Last month, we kicked off the new year talking about how you can take care of your heart in 2024. I won’t spoil the main topic of that post here, but trust me, I feel like you’re going to benefit greatly from that post!
This month, I want to shift the focus a little bit from managing your internal world in a healthy way to how effectively you’re taking care of quite possibly the most important relationship God has given you in this life: your marriage.
Before we get into the meat of this conversation, I want to preface this month’s focus with some confessions:
⁃ I’ve been married for almost 15 years.
⁃ I’ve made many mistakes.
⁃ I’ve achieved tremendous growth.
⁃ I’ll be making mistakes and growing until I take my last breath.
The point is this: In no way am I a marriage expert. Many of the things that I will suggest to you this month are things I’m still getting better at. I don’t know about you, but I want one of the crowning jewels of my life to be that I learned to love my wife well. And not only that, but that she truly felt that love. In 2009, our marriage had started off in a really tough spot as I was just starting to walk in recovery from my pornography addiction. So we were facing an up hill climb for sure.
Having said all of that, one of the biggest lessons I’ve learned (and am still learning) is that it is my responsibility to make sure my marriage has a pulse. You may have heard it said before that marriage is 50/50, meaning I give 50% and she gives 50%. But that couldn’t be further from the truth. I have to come the realization that because of my love for my wife, I’m going to give 100% to my marriage, no matter what it costs. I’m making the assumption that if you’re reading this and you’re married, there was a time when you made the decision that you wanted to join your life with someone else for the rest of your life. And so when you made that commitment, it wasn’t just that it would be for life, but that it would be a quality life. That means giving everything you’ve got to your spouse.
So how do you take the pulse on your marriage? I want to present a few thoughts in the form of questions you can ask yourself:
1. Do you pray together? Believe it or not, this has been one of the hardest areas for me to make a priority. Yes, the author of this article is admitting he doesn’t pray with his wife as much as he should. Guilty as charged. Thinking back, it’s easy to think about the “crisis” moments that brought us together. But what about the day in day out moments that we have together to simply give God thanks? Prayer is such a powerful weapon that married couples have at their disposal. It’s not only something that we should reserve for the dinner blessing or when we run into the wall. It’s a lifeline we need to be tapping into on a daily basis. Especially through recovery and the restoration of our marriage, I’ve always felt that if it weren’t by God’s grace, I would not be where I am today, nor would our marriage.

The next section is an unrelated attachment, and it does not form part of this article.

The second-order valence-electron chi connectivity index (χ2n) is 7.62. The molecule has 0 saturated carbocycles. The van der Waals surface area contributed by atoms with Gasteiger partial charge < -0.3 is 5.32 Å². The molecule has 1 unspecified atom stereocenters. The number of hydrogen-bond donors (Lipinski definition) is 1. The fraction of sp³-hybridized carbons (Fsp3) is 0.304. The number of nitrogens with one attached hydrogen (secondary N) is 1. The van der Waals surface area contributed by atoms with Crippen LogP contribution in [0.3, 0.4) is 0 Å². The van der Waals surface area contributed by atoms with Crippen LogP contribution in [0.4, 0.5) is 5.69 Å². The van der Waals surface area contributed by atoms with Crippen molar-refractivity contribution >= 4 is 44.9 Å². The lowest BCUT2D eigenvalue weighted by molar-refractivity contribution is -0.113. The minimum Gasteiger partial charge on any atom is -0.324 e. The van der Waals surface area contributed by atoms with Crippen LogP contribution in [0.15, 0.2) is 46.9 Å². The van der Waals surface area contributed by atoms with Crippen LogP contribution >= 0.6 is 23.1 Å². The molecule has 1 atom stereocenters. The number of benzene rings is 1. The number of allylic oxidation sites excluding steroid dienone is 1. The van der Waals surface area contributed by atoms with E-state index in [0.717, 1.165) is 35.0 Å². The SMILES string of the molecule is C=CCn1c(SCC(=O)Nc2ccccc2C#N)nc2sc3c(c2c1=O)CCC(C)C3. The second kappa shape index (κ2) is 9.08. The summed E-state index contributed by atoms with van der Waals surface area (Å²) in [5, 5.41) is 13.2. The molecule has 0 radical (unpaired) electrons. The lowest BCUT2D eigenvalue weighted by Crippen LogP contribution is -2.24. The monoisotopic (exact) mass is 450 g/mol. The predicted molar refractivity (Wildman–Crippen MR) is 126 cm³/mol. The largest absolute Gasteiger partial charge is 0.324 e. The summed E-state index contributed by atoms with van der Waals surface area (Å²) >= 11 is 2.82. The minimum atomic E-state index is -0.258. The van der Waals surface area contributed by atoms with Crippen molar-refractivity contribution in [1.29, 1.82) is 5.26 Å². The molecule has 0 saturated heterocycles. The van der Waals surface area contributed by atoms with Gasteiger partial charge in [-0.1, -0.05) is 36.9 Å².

2. Do you spend time together? Let me clarify what I mean by this: Do you spend time together in the same space WITHOUT a screen in your hand or some other kind of distraction looming? In other words, are you being present to each other? This also is something I’ve had to learn over the years. If my wife is trying to talk to me and I’m on my phone or engaged in another activity, I’m not being present to her. Are you intentionally spending time with each other? Whether that be through date nights, vacations, playing cards, or even just snuggling? (and I mean the kind of snuggling that doesn’t always include sex) Few things will deepen your marriage than by simply spending time with each other where no other person or object has your attention.
3. Do you work through conflict together? Call me a slow learner – but my wife & I recently came to a pretty stark realization: While we don’t argue often, when we do, we have a hard time working through it. Not all the time, but there are some fights that where we feel like we hit the same wall over and over again. When things are good, we’re good. But when we (and by we I mean I) feel overwhelmed — whether in circumstances or emotion — it tends to leak out on to others. Again, we’re learning and we’re getting better. But we’re committed to work through it together. One example I’m working on: In the past as we’ve dealt with conflict, I’ve tended to be the one who withdraws or retreats while my wife is the one who is desiring connection. This hasn’t been easy to navigate through, but I’m committed to getting better.